Feeling safe, warm and comfortable in the benign embrace of Beijing, Supremo KP Oli decided to declare, through an interview (in Nepali) to the sister publication of this newspaper, that he was the senior chairperson of the ruling Nepal Communist Party (NCP) and his junior better digest that reality.
For his own brief break, Supremo Oli is flying to Baku in the Republic of Azerbaijan to attend the 18th Summit of Heads of State and Government of the Non-Aligned Movement (NAM) being held from October 25 to 26. His entourage is sure to cut a pretty picture in their distinctive daura suruwal ensemble.
A relic of the Cold War era, the Non-Aligned Movement is all show and little substance. It became a stage of grandstanding for the likes of Fidel Castro, Robert Mugabe and even General Zia ul Haq, the military dictator of Pakistan and the point man of the West at its South Asian frontier with the Soviets. With no competitive power to align with formally, the organisation has become more or less redundant after the fall of the Soviet Union. It survives because such forums provide an opportunity for leaders from marginal countries to bask in the limelight of media attention.
The theme of the 18th NAM Summit to be held in Baku—‘upholding the Bandung Principles to ensure concerted and adequate response to the challenges of contemporary world’—is nothing if not bombast. The Ten Bandung Principles enunciated in 1955 encompass the insecurities of its signatories.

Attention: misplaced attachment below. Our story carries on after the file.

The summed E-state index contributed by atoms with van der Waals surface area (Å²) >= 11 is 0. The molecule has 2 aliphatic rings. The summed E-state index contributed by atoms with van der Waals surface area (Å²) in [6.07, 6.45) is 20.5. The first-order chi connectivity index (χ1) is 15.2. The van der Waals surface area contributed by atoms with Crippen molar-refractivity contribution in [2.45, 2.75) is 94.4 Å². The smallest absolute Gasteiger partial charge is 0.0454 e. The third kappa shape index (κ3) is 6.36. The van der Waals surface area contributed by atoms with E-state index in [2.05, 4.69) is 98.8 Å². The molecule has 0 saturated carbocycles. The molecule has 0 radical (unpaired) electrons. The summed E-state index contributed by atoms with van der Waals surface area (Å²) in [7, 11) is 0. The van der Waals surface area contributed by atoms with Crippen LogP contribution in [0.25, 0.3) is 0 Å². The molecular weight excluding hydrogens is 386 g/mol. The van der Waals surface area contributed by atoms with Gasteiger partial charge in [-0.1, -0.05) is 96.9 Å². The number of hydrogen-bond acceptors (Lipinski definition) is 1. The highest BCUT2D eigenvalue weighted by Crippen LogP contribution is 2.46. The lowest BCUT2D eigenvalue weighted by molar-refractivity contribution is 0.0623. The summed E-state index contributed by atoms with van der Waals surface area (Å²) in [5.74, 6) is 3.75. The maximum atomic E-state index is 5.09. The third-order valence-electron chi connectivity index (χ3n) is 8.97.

The very first principle—‘Respect for fundamental human rights and for the purposes and the principles of the Charter of the United Nations’—is quaint at best. The United Nations, for all its merits, is itself a platform and not a power; it remains hostage to the quirks of the permanent members of the Security Council (p5).
Supremo Oli’s presence at Baku will strengthen the line-up of leaders of the developing countries loyal to Beijing, which has emerged as the dominant power on the world stage. In any case, as Ash Carter, a former US secretary of defence, told The Economist, ‘Who can trust Trump’s America?’ Tibetans had experienced the US betrayal way back in the early 1970s when President Nixon had withdrawn support to the Khampa Uprising to facilitate ping pong diplomacy.